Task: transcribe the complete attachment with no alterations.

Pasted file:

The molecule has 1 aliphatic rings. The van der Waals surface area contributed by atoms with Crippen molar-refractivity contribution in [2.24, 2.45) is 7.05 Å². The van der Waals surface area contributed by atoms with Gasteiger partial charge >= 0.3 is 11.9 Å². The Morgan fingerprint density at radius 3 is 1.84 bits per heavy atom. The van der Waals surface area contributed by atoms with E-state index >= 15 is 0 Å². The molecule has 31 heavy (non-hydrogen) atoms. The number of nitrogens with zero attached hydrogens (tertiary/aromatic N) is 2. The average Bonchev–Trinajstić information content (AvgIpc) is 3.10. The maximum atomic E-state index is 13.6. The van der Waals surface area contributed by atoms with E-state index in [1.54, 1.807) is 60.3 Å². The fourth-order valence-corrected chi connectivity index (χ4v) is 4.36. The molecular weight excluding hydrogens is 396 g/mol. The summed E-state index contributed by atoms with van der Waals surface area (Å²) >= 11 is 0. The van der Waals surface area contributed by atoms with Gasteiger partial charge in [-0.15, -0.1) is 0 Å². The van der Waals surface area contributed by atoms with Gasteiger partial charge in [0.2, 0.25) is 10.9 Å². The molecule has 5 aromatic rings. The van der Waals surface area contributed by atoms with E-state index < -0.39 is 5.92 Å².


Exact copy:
The molecule has 1 aliphatic rings. The van der Waals surface area contributed by atoms with Crippen molar-refractivity contribution in [2.24, 2.45) is 7.05 Å². The van der Waals surface area contributed by atoms with Gasteiger partial charge >= 0.3 is 11.9 Å². The Morgan fingerprint density at radius 3 is 1.84 bits per heavy atom. The van der Waals surface area contributed by atoms with E-state index >= 15 is 0 Å². The molecule has 31 heavy (non-hydrogen) atoms. The number of nitrogens with zero attached hydrogens (tertiary/aromatic N) is 2. The average Bonchev–Trinajstić information content (AvgIpc) is 3.10. The maximum atomic E-state index is 13.6. The van der Waals surface area contributed by atoms with E-state index in [1.54, 1.807) is 60.3 Å². The fourth-order valence-corrected chi connectivity index (χ4v) is 4.36. The molecular weight excluding hydrogens is 396 g/mol. The summed E-state index contributed by atoms with van der Waals surface area (Å²) >= 11 is 0. The van der Waals surface area contributed by atoms with Gasteiger partial charge in [-0.15, -0.1) is 0 Å². The van der Waals surface area contributed by atoms with Gasteiger partial charge in [0.2, 0.25) is 10.9 Å². The molecule has 5 aromatic rings. The van der Waals surface area contributed by atoms with E-state index < -0.39 is 5.92 Å².